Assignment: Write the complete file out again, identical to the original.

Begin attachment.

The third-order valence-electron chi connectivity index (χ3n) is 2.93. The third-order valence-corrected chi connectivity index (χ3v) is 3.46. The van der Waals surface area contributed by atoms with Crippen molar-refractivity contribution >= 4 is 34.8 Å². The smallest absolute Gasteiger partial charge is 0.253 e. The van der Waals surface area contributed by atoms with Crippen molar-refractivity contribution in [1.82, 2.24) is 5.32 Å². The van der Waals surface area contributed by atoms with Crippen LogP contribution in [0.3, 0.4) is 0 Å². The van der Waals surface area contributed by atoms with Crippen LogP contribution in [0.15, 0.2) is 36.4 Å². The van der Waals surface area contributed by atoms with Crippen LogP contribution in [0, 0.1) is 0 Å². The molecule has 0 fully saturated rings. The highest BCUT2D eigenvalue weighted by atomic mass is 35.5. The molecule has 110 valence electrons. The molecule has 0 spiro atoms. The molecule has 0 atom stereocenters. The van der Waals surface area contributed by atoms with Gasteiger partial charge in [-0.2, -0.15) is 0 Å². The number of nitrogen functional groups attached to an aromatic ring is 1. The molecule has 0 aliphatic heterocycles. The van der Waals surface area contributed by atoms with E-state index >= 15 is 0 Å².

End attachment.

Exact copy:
The third-order valence-electron chi connectivity index (χ3n) is 2.93. The third-order valence-corrected chi connectivity index (χ3v) is 3.46. The van der Waals surface area contributed by atoms with Crippen molar-refractivity contribution >= 4 is 34.8 Å². The smallest absolute Gasteiger partial charge is 0.253 e. The van der Waals surface area contributed by atoms with Crippen molar-refractivity contribution in [1.82, 2.24) is 5.32 Å². The van der Waals surface area contributed by atoms with Crippen LogP contribution in [0.3, 0.4) is 0 Å². The van der Waals surface area contributed by atoms with Crippen LogP contribution in [0.15, 0.2) is 36.4 Å². The van der Waals surface area contributed by atoms with Crippen LogP contribution in [0, 0.1) is 0 Å². The molecule has 0 fully saturated rings. The highest BCUT2D eigenvalue weighted by atomic mass is 35.5. The molecule has 110 valence electrons. The molecule has 0 spiro atoms. The molecule has 0 atom stereocenters. The van der Waals surface area contributed by atoms with Gasteiger partial charge in [-0.2, -0.15) is 0 Å². The number of nitrogen functional groups attached to an aromatic ring is 1. The molecule has 0 aliphatic heterocycles. The van der Waals surface area contributed by atoms with E-state index >= 15 is 0 Å².